4 Options for Renting Your New Vacation Home

You and your spouse have finally decided to take the plunge on a vacation home. You have your heart set on a particular locale, but you haven’t decided whether to buy or build. You do know that you want to rent the property when you are not using it. Just know that your options for renting may influence your decision to buy or build.

Should you choose to build, the architects at Park City Utah’s Sparano + Mooney recommend discussing rental plans with your designer in the early stages. There may be things your architect can do to make the house more attractive to renters without negatively impacting your enjoyment of the property.

With that said, here are your four options for renting a vacation home:

  • 1. Buy or Build in a Vacation Community

It is not unusual to find entire vacation communities in popular tourist destinations. These are communities built by developers specializing vacation homes. Almost all of the homes are owned by people who do not live there year-round. They live elsewhere and contract with the property developer to maintain their homes, manage the rentals, etc.

This option in readily available in most of the tourist destinations in Florida. In fact, it is an option in most densely populated tourist locales. But in places like Park City and Salt Lake City, Utah, there aren’t as many of these communities to choose from.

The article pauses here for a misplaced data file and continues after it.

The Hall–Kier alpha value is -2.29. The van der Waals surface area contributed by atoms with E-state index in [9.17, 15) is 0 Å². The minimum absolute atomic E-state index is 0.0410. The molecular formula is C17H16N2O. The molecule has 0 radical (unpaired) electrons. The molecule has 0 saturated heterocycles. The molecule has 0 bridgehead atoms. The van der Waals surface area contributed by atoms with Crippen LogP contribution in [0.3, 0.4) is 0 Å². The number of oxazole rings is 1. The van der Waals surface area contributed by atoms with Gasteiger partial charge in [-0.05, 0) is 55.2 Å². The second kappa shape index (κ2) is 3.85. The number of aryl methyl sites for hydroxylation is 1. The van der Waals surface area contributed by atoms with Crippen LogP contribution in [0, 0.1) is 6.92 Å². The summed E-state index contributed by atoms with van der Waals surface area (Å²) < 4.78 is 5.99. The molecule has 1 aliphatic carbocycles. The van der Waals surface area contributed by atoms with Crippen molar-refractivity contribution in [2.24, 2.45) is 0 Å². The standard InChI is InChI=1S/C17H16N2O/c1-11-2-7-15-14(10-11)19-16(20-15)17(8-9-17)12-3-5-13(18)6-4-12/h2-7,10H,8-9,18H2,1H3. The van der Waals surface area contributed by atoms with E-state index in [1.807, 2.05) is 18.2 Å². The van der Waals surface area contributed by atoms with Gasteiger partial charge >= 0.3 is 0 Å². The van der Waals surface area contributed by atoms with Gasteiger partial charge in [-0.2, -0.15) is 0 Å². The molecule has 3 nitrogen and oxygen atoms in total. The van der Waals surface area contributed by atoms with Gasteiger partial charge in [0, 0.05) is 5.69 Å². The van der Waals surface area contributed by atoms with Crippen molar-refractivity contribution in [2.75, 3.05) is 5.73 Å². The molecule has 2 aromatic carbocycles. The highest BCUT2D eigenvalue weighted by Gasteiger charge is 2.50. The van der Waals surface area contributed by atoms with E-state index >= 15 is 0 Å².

The other downside is that the developer may eventually want out. Then the community would have to hire a property manager to take over.

  • 2. Hire a Property Manager Directly

If you don’t like the vacation community idea, you can always buy or build on a separate piece of land and then hire a property manager directly. You might choose to buy in a deed-restricted community or build on a more remote piece of property. Either way, the property manager handles everything for you.

The benefit of this sort of arrangement is being able to rent your home free from vacation community rules. If you want to be as free as possible, just do not purchase in a deed-restricted community. HOAs in many communities are not friendly to vacation homeowners and their transient tenants. 

  • 3. Handle Rentals Yourself

Your third option is to buy or build and then handle rentals yourself. There is no property manager involved, so you do everything. You work directly with renters to schedule arrivals and departures. You collect rental fees and security deposit. You handle marketing, maintenance, and everything else.

Contracting with a cleaning service means you will not have to visit the property at the conclusion of each rental. And of course, you can hire someone to cut the grass and trim the shrubs. Either way, you will be doing a lot more work under this model than you otherwise would under one of the previous two.

  • 4. Use a Broker

The fourth and final option is sort of a hybrid that combines hiring a property manager and doing everything yourself. It is the option to use a broker. The broker handles marketing, rental agreements, and payments. You are ultimately responsible for everything else. This model, combined with hiring people to clean and maintain the property, alleviates any need for you to do the actual work of being a landlord. All you have to do is manage those you have doing the work for you.

Now that you know your four options for renting, does that influence your plans for buying or building a vacation home? Hopefully, you are now in a better position to make the right choice.